This is a fairly comprehensive assessment of the situation surrounding the blasphemy law in Pakistan right now. While I am not against the idea of a blasphemy law in itself, the way it is used in Pakistan is obviously to settle personal scores that have nothing to do with religion, and this recent case of Rimsha Masih, a young girl with a mental disability who was apparently framed by a local imam who thought her bag of rubbish wasn’t blasphemous enough to get her put to death, so he added a couple of extra pages from the Qur’an just to make sure. This case has also led to a council of ulama speaking out in her favour and a Deobandi religious college, Bannuria, offering her sanctuary, which indicates that a serious debate on reforming the blasphemy law may be underway, although this author notes that previous attempts to stimulate such debate, including the suicide of a bishop, have failed.
There are a couple of mistakes in his illustration of how Muslims view blasphemy. One is his description of the amnesty that followed the Prophet’s (sall’ Allahu ‘alaihi wa sallam) conquest of Mecca:
There is another story that kids are taught these days. This story has almost become the new folklore, repeated endlessly on social networking sites and narrated in graphic detail by the supporters of the blasphemy law. According to this story when prophet Muhammad conquered Mecca he announced a general amnesty except for those who had committed blasphemy against his person. He ordered them to be beheaded. One blasphemer was killed even when he tried to take shelter in the Khana Qaba in Mecca, the most sacred place for Muslims, where it is strictly forbidden to kill anyone.
To begin with, there is some dispute over the authenticity of the report that said people were put to death for blasphemy or insulting the Prophet (sall’ Allahu ‘alaihi wa sallam) on the conquest of Mecca, with the exception of two men who were executed for murder, not blasphemy. Even so, most of the people on the list of ten that is commonly quoted were in fact pardoned, and later accepted Islam, and most had been the most vicious enemies of Islam, including the son of Abu Jahl who was one of the Muslims’ worst persecutors when the Muslims had been in Mecca. I have not heard the story that a man was actually killed in the Ka’ba; what was said was that they could be killed even if they took shelter there.
There is another section of this article that requires an answer:
There is a well-off Christian businessman in Karachi who fusses over the trash basket in his office, handles his work file carefully, because, you never know, a stray scrap of paper can ruin you, your family, your business.
In fact, Muslims in general are careful in what they do with the written word, and not only because they fear any blasphemy law. This is not restricted to Pakistan; I have read that there are old ladies in Turkey who gather up scraps of paper they find in the street, lest they contain words or phrases that are sacred, let alone verses of the Qur’an, and take them away for disposal (I suspect, by burning). We respect the written word in general, which is why we do not put books, newspapers and the like on the floor, even if they are apparently only mundane material such as map books or computer magazines. However, it is not blasphemy to inadvertently discard a piece of paper that contains some writing imagined to be sacred, such as a business card containing the name Muhammad. It is certainly not something that someone should be killed over, particularly someone who is not even a Muslim. Neither is it blasphemy to quote blasphemy, whether in court or in a newspaper, as this author repeatedly claims. The literature tells us the things the early enemies of the Muslims used to say about the Prophet (sall’ Allahu ‘alaihi wa sallam) and Islam, and the literature was all written by Muslims and none of them were charged with blasphemy. Needless to say, it is also not blasphemy to say that the blasphemy law as currently found is wrong, but the law is probably well-liked by ordinary people because it empowers the mob and gives a means to settle personal scores. If it were removed or curtailed and vigilantes punished, it would mean order, and the government having power in a country where it is little respected.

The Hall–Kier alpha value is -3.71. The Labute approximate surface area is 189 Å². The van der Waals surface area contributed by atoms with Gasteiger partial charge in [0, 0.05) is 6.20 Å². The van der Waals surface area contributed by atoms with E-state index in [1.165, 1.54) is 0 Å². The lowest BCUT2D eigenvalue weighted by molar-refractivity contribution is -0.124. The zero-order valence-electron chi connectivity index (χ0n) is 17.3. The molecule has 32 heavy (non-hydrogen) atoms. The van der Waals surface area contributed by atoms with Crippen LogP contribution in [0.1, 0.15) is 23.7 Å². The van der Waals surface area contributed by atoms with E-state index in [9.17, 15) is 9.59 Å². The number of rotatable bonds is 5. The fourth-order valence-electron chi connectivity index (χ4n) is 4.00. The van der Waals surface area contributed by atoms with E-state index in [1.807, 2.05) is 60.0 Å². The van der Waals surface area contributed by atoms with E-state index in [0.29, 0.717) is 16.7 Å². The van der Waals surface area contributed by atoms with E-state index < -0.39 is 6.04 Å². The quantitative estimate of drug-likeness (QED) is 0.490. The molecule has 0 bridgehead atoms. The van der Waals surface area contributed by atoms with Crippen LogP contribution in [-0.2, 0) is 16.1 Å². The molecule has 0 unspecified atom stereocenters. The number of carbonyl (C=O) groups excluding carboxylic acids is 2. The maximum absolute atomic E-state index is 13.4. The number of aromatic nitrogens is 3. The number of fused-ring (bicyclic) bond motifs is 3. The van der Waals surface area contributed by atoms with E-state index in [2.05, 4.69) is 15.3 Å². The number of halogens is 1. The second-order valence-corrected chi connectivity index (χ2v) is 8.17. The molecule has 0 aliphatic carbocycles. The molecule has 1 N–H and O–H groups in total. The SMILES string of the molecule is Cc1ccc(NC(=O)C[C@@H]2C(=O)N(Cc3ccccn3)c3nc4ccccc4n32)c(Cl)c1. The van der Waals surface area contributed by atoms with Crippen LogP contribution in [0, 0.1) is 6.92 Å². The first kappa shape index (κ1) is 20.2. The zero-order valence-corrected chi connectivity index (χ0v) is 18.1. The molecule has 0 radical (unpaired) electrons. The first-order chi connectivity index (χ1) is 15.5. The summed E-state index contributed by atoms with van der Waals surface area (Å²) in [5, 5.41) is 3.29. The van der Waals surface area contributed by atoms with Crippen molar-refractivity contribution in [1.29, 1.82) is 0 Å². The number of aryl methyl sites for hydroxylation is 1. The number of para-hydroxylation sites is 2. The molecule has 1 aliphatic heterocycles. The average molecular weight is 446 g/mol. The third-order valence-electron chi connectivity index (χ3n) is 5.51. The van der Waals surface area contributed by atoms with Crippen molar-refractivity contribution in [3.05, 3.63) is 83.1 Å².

Since I started writing this, it has been reported that the young girl involved has been released from custody. It has been suggested that she will not be safe anywhere in Pakistan and previous Christian victims of this law have had to flee to Europe. It is a good thing that this case has finally prompted some debate, and the government should move to clarify what constitutes blasphemy and what does not, because many people seem to be under the impression that any disrespect for any written Islamic material or anything that could be interpreted as disrespectful to the Prophet (sall’ Allahu ‘alaihi wa sallam) is blasphemy, when this is not the case (of course, the history of the Deobandi-Bareilawi dispute may mean that a blasphemy charge attracts greater anger there than in many other parts of the Muslim world, and among Muslims it is Bareilawis, who present themselves as moderate Sufis to the outside world, who are more likely to get into a frenzy over this issue). The government should also move to crack down on the mob rule that ensues in cases like this and impress on ordinary people (and their imams and other popular leaders) that it is the government, not them, who are there to enforce the law.
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